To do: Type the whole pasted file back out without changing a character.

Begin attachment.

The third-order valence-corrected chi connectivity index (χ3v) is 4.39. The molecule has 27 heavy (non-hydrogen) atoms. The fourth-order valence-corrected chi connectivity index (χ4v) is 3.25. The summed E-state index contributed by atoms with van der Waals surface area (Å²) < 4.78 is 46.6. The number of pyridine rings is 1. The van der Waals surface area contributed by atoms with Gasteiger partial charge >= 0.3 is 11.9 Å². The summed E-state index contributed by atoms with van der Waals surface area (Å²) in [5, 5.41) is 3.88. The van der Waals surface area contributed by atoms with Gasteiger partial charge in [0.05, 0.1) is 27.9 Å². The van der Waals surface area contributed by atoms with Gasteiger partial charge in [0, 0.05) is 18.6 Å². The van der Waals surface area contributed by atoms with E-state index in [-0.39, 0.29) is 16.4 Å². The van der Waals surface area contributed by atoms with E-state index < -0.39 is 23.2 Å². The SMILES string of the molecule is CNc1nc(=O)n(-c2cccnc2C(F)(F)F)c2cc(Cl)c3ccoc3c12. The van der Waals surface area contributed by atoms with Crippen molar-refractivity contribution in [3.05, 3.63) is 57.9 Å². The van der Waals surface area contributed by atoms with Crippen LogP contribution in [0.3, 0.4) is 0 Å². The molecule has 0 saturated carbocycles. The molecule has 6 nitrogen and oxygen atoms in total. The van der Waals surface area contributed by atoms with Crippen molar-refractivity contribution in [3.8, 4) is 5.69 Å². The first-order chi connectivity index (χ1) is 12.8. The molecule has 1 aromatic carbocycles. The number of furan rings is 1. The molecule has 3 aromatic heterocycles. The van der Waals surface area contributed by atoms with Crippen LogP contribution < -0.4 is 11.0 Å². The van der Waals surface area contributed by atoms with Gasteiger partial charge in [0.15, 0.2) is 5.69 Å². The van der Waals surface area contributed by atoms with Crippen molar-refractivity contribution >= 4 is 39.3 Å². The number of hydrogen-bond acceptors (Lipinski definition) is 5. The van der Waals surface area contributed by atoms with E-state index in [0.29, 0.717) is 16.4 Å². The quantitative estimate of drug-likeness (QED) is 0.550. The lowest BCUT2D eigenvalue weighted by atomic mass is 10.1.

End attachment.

The third-order valence-corrected chi connectivity index (χ3v) is 4.39. The molecule has 27 heavy (non-hydrogen) atoms. The fourth-order valence-corrected chi connectivity index (χ4v) is 3.25. The summed E-state index contributed by atoms with van der Waals surface area (Å²) < 4.78 is 46.6. The number of pyridine rings is 1. The van der Waals surface area contributed by atoms with Gasteiger partial charge >= 0.3 is 11.9 Å². The summed E-state index contributed by atoms with van der Waals surface area (Å²) in [5, 5.41) is 3.88. The van der Waals surface area contributed by atoms with Gasteiger partial charge in [0.05, 0.1) is 27.9 Å². The van der Waals surface area contributed by atoms with Gasteiger partial charge in [0, 0.05) is 18.6 Å². The van der Waals surface area contributed by atoms with E-state index in [-0.39, 0.29) is 16.4 Å². The van der Waals surface area contributed by atoms with E-state index < -0.39 is 23.2 Å². The SMILES string of the molecule is CNc1nc(=O)n(-c2cccnc2C(F)(F)F)c2cc(Cl)c3ccoc3c12. The van der Waals surface area contributed by atoms with Crippen molar-refractivity contribution in [3.05, 3.63) is 57.9 Å². The van der Waals surface area contributed by atoms with Crippen LogP contribution in [0.3, 0.4) is 0 Å². The molecule has 0 saturated carbocycles. The molecule has 6 nitrogen and oxygen atoms in total. The van der Waals surface area contributed by atoms with Crippen molar-refractivity contribution in [3.8, 4) is 5.69 Å². The first-order chi connectivity index (χ1) is 12.8. The molecule has 1 aromatic carbocycles. The number of furan rings is 1. The molecule has 3 aromatic heterocycles. The van der Waals surface area contributed by atoms with Crippen LogP contribution < -0.4 is 11.0 Å². The van der Waals surface area contributed by atoms with Gasteiger partial charge in [0.15, 0.2) is 5.69 Å². The van der Waals surface area contributed by atoms with Crippen molar-refractivity contribution >= 4 is 39.3 Å². The number of hydrogen-bond acceptors (Lipinski definition) is 5. The van der Waals surface area contributed by atoms with E-state index in [0.29, 0.717) is 16.4 Å². The quantitative estimate of drug-likeness (QED) is 0.550. The lowest BCUT2D eigenvalue weighted by atomic mass is 10.1.